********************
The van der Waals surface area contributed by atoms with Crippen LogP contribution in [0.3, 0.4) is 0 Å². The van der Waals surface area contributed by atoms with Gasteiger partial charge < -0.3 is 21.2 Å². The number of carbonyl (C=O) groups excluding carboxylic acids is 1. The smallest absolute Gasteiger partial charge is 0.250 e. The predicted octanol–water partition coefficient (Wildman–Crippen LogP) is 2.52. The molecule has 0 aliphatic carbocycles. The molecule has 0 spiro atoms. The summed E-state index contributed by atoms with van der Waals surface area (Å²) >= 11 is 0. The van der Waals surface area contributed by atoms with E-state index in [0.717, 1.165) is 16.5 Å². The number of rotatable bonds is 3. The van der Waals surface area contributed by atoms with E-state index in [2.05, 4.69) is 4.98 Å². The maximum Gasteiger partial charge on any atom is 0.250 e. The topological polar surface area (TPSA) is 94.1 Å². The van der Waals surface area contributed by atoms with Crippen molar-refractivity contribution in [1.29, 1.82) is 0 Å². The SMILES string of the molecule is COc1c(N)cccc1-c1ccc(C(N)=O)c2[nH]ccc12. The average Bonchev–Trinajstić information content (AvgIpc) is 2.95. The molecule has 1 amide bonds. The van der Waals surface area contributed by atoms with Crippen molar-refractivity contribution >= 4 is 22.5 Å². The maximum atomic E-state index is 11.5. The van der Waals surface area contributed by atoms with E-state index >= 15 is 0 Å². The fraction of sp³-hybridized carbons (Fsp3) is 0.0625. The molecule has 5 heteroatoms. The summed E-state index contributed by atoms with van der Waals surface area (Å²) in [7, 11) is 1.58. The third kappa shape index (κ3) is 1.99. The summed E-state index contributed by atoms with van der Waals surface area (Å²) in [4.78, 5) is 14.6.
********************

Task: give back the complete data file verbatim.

The van der Waals surface area contributed by atoms with Crippen LogP contribution in [0.3, 0.4) is 0 Å². The van der Waals surface area contributed by atoms with Gasteiger partial charge < -0.3 is 21.2 Å². The number of carbonyl (C=O) groups excluding carboxylic acids is 1. The smallest absolute Gasteiger partial charge is 0.250 e. The predicted octanol–water partition coefficient (Wildman–Crippen LogP) is 2.52. The molecule has 0 aliphatic carbocycles. The molecule has 0 spiro atoms. The summed E-state index contributed by atoms with van der Waals surface area (Å²) >= 11 is 0. The van der Waals surface area contributed by atoms with E-state index in [0.717, 1.165) is 16.5 Å². The number of rotatable bonds is 3. The van der Waals surface area contributed by atoms with E-state index in [2.05, 4.69) is 4.98 Å². The maximum Gasteiger partial charge on any atom is 0.250 e. The topological polar surface area (TPSA) is 94.1 Å². The van der Waals surface area contributed by atoms with Crippen molar-refractivity contribution in [1.29, 1.82) is 0 Å². The SMILES string of the molecule is COc1c(N)cccc1-c1ccc(C(N)=O)c2[nH]ccc12. The average Bonchev–Trinajstić information content (AvgIpc) is 2.95. The molecule has 1 amide bonds. The van der Waals surface area contributed by atoms with Crippen molar-refractivity contribution >= 4 is 22.5 Å². The maximum atomic E-state index is 11.5. The van der Waals surface area contributed by atoms with E-state index >= 15 is 0 Å². The fraction of sp³-hybridized carbons (Fsp3) is 0.0625. The molecule has 5 heteroatoms. The summed E-state index contributed by atoms with van der Waals surface area (Å²) in [7, 11) is 1.58. The third kappa shape index (κ3) is 1.99. The summed E-state index contributed by atoms with van der Waals surface area (Å²) in [4.78, 5) is 14.6.